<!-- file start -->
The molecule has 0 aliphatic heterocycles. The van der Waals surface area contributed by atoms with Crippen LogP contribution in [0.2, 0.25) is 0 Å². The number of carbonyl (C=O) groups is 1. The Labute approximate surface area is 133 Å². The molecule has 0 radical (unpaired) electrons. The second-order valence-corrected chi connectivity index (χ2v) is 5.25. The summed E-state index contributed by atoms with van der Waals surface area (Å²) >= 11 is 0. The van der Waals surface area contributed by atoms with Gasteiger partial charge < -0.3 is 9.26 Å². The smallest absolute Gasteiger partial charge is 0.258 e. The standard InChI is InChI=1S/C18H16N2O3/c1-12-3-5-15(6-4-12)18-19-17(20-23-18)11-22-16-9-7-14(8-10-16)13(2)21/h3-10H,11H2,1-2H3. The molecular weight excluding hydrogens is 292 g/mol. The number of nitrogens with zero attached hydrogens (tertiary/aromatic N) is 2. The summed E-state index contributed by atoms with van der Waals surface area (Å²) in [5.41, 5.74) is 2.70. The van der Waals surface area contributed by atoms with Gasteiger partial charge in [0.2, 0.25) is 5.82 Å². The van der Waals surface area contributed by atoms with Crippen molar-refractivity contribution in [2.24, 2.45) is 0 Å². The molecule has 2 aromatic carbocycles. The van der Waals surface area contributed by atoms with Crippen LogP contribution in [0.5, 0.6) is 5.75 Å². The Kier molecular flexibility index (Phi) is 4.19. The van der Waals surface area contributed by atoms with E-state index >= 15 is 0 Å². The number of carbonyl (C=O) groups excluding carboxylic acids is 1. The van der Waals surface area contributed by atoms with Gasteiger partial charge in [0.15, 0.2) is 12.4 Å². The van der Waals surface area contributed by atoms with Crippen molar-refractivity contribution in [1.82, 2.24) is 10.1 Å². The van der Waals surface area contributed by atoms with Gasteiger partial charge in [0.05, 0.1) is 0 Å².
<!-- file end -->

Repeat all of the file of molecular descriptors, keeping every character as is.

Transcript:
The molecule has 0 aliphatic heterocycles. The van der Waals surface area contributed by atoms with Crippen LogP contribution in [0.2, 0.25) is 0 Å². The number of carbonyl (C=O) groups is 1. The Labute approximate surface area is 133 Å². The molecule has 0 radical (unpaired) electrons. The second-order valence-corrected chi connectivity index (χ2v) is 5.25. The summed E-state index contributed by atoms with van der Waals surface area (Å²) >= 11 is 0. The van der Waals surface area contributed by atoms with Gasteiger partial charge < -0.3 is 9.26 Å². The smallest absolute Gasteiger partial charge is 0.258 e. The standard InChI is InChI=1S/C18H16N2O3/c1-12-3-5-15(6-4-12)18-19-17(20-23-18)11-22-16-9-7-14(8-10-16)13(2)21/h3-10H,11H2,1-2H3. The molecular weight excluding hydrogens is 292 g/mol. The number of nitrogens with zero attached hydrogens (tertiary/aromatic N) is 2. The summed E-state index contributed by atoms with van der Waals surface area (Å²) in [5.41, 5.74) is 2.70. The van der Waals surface area contributed by atoms with Gasteiger partial charge in [0.2, 0.25) is 5.82 Å². The van der Waals surface area contributed by atoms with Crippen molar-refractivity contribution in [2.24, 2.45) is 0 Å². The molecule has 2 aromatic carbocycles. The van der Waals surface area contributed by atoms with Crippen LogP contribution in [0.5, 0.6) is 5.75 Å². The Kier molecular flexibility index (Phi) is 4.19. The van der Waals surface area contributed by atoms with E-state index >= 15 is 0 Å². The number of carbonyl (C=O) groups excluding carboxylic acids is 1. The van der Waals surface area contributed by atoms with Gasteiger partial charge in [0.15, 0.2) is 12.4 Å². The van der Waals surface area contributed by atoms with Crippen molar-refractivity contribution in [1.82, 2.24) is 10.1 Å². The van der Waals surface area contributed by atoms with Gasteiger partial charge in [0.05, 0.1) is 0 Å².